Sudan’s coup leaders, for example, were perhaps anticipating an Egypt-like progression in which any suspension of its US$700 million aid package would be temporary. In the case of military aid, even if the US or other Western actors responded harshly, alternatives are increasingly willing to step in.
Put simply, the lesson learned from coups is that any costs are short-lived.
In addition to changing international dynamics, there seems to be a change in attitude on the part of people living in countries experiencing coups. Citizens of countries like Burkina Faso have in the past rallied to thwart coups. More recently, peoples’ willingness to tolerate coups seems to be increasing.
Neighbouring Mali has seen its people protest against Ecowas’s post-coup sanctions, while a recent polling effort suggests over 90% of respondents in Bamako support military rule. The most recent data from Afrobarometer — an independent research network that measures public attitude on economic, political, and social matters in Africa — pegged nationwide support for military rule in Mali to be at around 31%.
By comparison, 50% Burkinabe respondents approved or strongly approved of military rule in the same sample. This is up 10% from a decade earlier.
Politics by the gun
Tomorrow’s would-be coupists are emboldened by every case that lacks robust responses — from within and without.
The normalisation of coups does not simply mean an increase in “irregular” transfers of power. It means an increased acceptance of politics by the gun.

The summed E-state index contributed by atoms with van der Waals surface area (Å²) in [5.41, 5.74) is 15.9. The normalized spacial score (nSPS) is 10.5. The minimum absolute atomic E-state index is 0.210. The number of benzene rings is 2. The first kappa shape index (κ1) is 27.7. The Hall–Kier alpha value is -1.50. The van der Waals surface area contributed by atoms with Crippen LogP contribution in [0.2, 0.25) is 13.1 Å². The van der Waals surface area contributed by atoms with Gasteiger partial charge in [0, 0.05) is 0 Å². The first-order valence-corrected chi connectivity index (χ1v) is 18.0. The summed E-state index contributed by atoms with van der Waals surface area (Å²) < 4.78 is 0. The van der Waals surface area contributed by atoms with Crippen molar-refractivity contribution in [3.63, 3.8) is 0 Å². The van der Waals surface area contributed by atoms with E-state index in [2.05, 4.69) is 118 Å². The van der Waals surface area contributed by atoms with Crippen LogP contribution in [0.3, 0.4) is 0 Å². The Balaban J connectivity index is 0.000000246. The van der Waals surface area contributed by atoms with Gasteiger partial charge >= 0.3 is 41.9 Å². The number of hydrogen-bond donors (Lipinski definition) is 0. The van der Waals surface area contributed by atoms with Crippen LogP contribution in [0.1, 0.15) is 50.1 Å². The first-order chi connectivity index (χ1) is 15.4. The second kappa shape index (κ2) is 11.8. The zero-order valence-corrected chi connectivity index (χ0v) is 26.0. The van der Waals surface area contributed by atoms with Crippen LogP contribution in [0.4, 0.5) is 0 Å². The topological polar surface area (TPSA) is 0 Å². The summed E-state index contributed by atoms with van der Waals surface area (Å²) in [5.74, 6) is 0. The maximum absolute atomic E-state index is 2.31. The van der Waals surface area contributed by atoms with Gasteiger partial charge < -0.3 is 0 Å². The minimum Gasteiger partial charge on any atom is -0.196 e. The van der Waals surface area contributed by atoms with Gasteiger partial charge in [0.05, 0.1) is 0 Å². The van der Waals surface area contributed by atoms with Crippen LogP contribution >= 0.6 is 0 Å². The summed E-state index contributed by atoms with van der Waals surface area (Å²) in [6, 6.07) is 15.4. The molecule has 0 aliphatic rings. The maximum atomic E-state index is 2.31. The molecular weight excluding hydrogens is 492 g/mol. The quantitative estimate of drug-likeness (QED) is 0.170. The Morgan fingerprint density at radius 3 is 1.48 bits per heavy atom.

The reported attempt on President Roch Kabore’s life could be a further indication of a throwback to an earlier coup era. An underappreciated trend accompanying the decline of coups is that though they still occasionally occur, they have become far less likely to be accompanied by political assassination.
At the time President Ibrahim Bare Mainassara was killed in an April 1999 coup in Niger, Africa had seen 14 of 82 ousted leaders killed during the attempt or as a direct consequence of it.
Following the April 1999 coup in Niger, a period which coincided with the continent’s establishment of an anti-coup norm, no leaders have been killed in the last 24 successful coups. Admittedly, this streak is at least in part due to a quirk of definitions, as the killing of Guinea-Bissauan President João Bernardo Vieira is generally considered to be a mere “assassination.”
Compared to earlier eras, however, coups in the last 20 years have been comparatively tamer. It’s important to note that violence is a tool whose use all coup leaders accept.
Nevertheless, the level of violence associated with them has dramatically decreased over time.
This is not a coincidence . Leaders such as Sylvanus Olympioin 1963, and Thomas Sankara in 1987 were not killed by accident. These were murder victims whose deaths were meant to facilitate a coup’s success and to eliminate a future political threat.
The normalisation of armies as political actors inevitably means the use of the military toolkit in politics is gaining acceptance. With growing support for army intervention and less interest in preventing coups these are trying times for those wary of returning to trading the ballot box for bullets.